Established 1874.

The Oberlin Review

Established 1874.

The Oberlin Review

Established 1874.

The Oberlin Review

College Introduces LSAT, MCAT, EMT Winter Terms

Career Exploration and Development has launched three new Winter Term projects for the 2024 term. They are preparations for the Law School Admissions Test, the Medical College Admissions Test, and an Emergency Medical Technician training project. 

The courses were created to provide students with pre-professional programming and prepare them for their careers, according to Anthony Pernell-McGee, executive director of Career Exploration and Development and pre-law advisor.

“We have a 97 percent acceptance rate for law school,” Pernell-McGee said. “So I know, as a former lawyer, that students want to go to law school. And I think that it is our responsibility to help them prepare for the LSAT so that they [can] get into the school of their choice. And we have a lot of Obies who do have an interest in law, so it just makes common sense to do it.”

The LSAT Program is an on-campus project and is being held in collaboration with the Princeton Review. Princeton Review will provide live remote instruction to participating students. 

All students will receive 30 hours of instruction, the LSAT Pathways course books, 365 days of online Princeton Review student portal access, and 16 full-length practice tests, including all available practice questions. Over the course of the Winter Term, students will sit for the LSAT practice exam four times.

According to Pernell-McGee, the impetus for the creation of the course was that students were requesting funding for LSAT Winter Term programs, which led the CED to begin preparing an on-campus program to provide an alternative to individual projects.

The program’s enrollement fee is $700, which Pernell-McGee said was a good deal, as the course would normally cost students thousands of dollars. 

While the program is open to all students, preference will be given to graduating fourth- and fifth-years. The deadline to commit has been extended by the CED to Nov. 17, 2023.

College second-year Eli Ramer, who is considering law school but is not registered for the LSAT Winter Term, said that he would consider doing the project later on in his Oberlin career. 

“I’d like to do some Winter Terms that put me in the field more and give me some more hands-on experience rather than studying for an exam,” Ramer said. “But perhaps once I’ve completed my Winter Term requirements, or if I omit one of the years before the Winter Term during our [fourth] year, I would think about it then.”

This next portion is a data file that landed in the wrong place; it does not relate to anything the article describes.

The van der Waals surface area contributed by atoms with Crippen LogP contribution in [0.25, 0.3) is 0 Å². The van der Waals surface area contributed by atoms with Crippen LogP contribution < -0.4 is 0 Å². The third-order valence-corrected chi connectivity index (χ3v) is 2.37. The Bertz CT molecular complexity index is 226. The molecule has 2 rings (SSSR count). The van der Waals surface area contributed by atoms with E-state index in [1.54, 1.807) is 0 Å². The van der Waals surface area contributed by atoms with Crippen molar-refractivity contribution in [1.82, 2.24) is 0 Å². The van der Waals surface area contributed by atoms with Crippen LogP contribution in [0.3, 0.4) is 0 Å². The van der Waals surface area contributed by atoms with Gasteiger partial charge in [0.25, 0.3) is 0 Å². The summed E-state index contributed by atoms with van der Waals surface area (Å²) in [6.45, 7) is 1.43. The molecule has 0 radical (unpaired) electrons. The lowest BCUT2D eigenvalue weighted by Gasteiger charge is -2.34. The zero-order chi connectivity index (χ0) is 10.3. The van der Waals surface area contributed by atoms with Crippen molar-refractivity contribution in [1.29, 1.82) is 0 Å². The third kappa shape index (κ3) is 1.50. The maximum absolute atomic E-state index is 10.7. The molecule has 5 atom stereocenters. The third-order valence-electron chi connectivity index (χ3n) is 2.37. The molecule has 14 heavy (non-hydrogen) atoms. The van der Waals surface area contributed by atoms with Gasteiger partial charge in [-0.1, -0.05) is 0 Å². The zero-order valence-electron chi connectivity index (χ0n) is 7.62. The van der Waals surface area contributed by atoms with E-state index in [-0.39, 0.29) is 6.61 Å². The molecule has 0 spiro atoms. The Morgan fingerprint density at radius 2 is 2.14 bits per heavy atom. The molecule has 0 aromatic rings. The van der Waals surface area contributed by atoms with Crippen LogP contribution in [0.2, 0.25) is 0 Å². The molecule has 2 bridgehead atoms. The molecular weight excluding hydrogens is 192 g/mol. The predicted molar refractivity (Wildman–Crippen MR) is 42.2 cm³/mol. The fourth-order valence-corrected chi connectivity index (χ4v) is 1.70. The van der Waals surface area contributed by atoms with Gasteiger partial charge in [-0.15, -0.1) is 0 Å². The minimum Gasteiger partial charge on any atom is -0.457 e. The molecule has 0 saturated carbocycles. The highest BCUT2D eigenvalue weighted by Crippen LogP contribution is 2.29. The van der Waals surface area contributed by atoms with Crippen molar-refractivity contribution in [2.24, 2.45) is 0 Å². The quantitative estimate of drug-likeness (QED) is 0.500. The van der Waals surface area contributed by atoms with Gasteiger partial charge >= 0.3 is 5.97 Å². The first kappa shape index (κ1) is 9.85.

The Princeton Review has also been contracted by the College to teach the MCAT Program. Participating students will receive 66 hours of instruction, and have access to MCAT Pathways course books, 365 days of online Princeton Review student portal access, and 16 full-length practice tests, including all available Association of American Medical Colleges practice materials. Similar to the LSAT program, students will sit for four practice tests. 

The MCAT Program will also give preference to graduating fourth and fifth-years and cost $1100. Both programs are capped at 15 students. 

The EMT program is similarly designed to aid students who are planning careers in medicine. Assistant Director for Career Readiness Samantha Rohner, who also sevres as the medical, global health, and stem career community advisor, spoke to the Review about the program. 

“Oberlin has many pre-med, pre-health students who actually already have EMT certification that they got either before college or during college,” Rohner said. “We want to offer this course as an option for them to complete that during Winter Term. There are actually colleges in the country who do offer EMT courses currently during winter or January terms. So that’s something that we felt was attainable for Oberlin.”

The EMT Program will consist of 10 full-day training sessions, small-group and independent study, and test prep. At the end of the program, students can take the National Registry of Emergency Medical Technicians exam, which is required in Ohio and some other states to practice as an EMT. 

According to Rohner, students who complete the EMT certifications will be qualified to work as EMTs during the summer, and the CED plans to reach out to local organizations to see if the newly certified students would be able to work with them in the community.

College second-years Susanna Weiss and Izzie Braun said that they were concerned about the MCAT and EMT Winter Terms, citing the sheer amount of material that the courses would cover in a single month.

“[F]or both programs, it’s like, how the hell are you going to function next semester if you’re trying to cram that much information into your skull during that one month?” Braun said.

Weiss also added that the one-year availability of materials is also a concern, explaining that most people would probably take gap years before heading to medical school. 

“I don’t like the one-year deadline,” Weiss said. “[I]f you were to take the one year off to make money, then you would hypothetically start studying the year later… It would not make sense for people to take that course if they weren’t immediately going to do med school right after.”

All of the courses will also include off-campus social activities, with a chance to engage with career communities and meet students enrolled in the other programs. 

One of the main advantages of having these on-campus projects, according to Rohner, is the opportunity that students have to work together.

“Many students do study for [the] MCAT on their own, but doing this course over Winter Term will provide participating students with an opportunity to study in a group, which can be a benefit because it promotes a more collaborative and supportive environment,” Rohner said. 

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